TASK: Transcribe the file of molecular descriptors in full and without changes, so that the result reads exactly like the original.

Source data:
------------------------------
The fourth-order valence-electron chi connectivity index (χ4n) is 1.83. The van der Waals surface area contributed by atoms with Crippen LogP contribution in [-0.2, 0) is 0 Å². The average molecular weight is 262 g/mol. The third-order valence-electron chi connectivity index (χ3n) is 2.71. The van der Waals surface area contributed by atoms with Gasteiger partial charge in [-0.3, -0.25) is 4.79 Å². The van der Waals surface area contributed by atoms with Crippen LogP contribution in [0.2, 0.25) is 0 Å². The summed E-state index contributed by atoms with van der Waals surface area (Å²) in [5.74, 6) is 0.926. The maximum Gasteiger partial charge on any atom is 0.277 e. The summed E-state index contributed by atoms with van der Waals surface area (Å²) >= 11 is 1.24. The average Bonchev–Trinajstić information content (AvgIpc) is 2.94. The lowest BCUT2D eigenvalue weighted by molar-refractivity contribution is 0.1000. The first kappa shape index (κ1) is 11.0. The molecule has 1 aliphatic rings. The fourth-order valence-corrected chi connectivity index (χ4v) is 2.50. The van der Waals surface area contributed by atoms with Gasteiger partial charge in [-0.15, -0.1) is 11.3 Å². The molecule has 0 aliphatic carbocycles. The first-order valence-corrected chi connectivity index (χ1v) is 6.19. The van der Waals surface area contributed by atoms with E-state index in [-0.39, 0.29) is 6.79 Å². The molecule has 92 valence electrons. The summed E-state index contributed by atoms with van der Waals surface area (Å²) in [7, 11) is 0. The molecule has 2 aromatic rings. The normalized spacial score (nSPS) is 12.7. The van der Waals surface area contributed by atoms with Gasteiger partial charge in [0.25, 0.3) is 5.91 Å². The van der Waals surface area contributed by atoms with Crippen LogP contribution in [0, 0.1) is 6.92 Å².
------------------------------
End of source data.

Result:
The fourth-order valence-electron chi connectivity index (χ4n) is 1.83. The van der Waals surface area contributed by atoms with Crippen LogP contribution in [-0.2, 0) is 0 Å². The average molecular weight is 262 g/mol. The third-order valence-electron chi connectivity index (χ3n) is 2.71. The van der Waals surface area contributed by atoms with Gasteiger partial charge in [-0.3, -0.25) is 4.79 Å². The van der Waals surface area contributed by atoms with Crippen LogP contribution in [0.2, 0.25) is 0 Å². The summed E-state index contributed by atoms with van der Waals surface area (Å²) in [5.74, 6) is 0.926. The maximum Gasteiger partial charge on any atom is 0.277 e. The summed E-state index contributed by atoms with van der Waals surface area (Å²) >= 11 is 1.24. The average Bonchev–Trinajstić information content (AvgIpc) is 2.94. The lowest BCUT2D eigenvalue weighted by molar-refractivity contribution is 0.1000. The first kappa shape index (κ1) is 11.0. The molecule has 1 aliphatic rings. The fourth-order valence-corrected chi connectivity index (χ4v) is 2.50. The van der Waals surface area contributed by atoms with Gasteiger partial charge in [-0.15, -0.1) is 11.3 Å². The molecule has 0 aliphatic carbocycles. The first-order valence-corrected chi connectivity index (χ1v) is 6.19. The van der Waals surface area contributed by atoms with E-state index in [-0.39, 0.29) is 6.79 Å². The molecule has 92 valence electrons. The summed E-state index contributed by atoms with van der Waals surface area (Å²) in [7, 11) is 0. The molecule has 2 aromatic rings. The normalized spacial score (nSPS) is 12.7. The van der Waals surface area contributed by atoms with Gasteiger partial charge in [0.25, 0.3) is 5.91 Å². The van der Waals surface area contributed by atoms with Crippen LogP contribution in [0, 0.1) is 6.92 Å².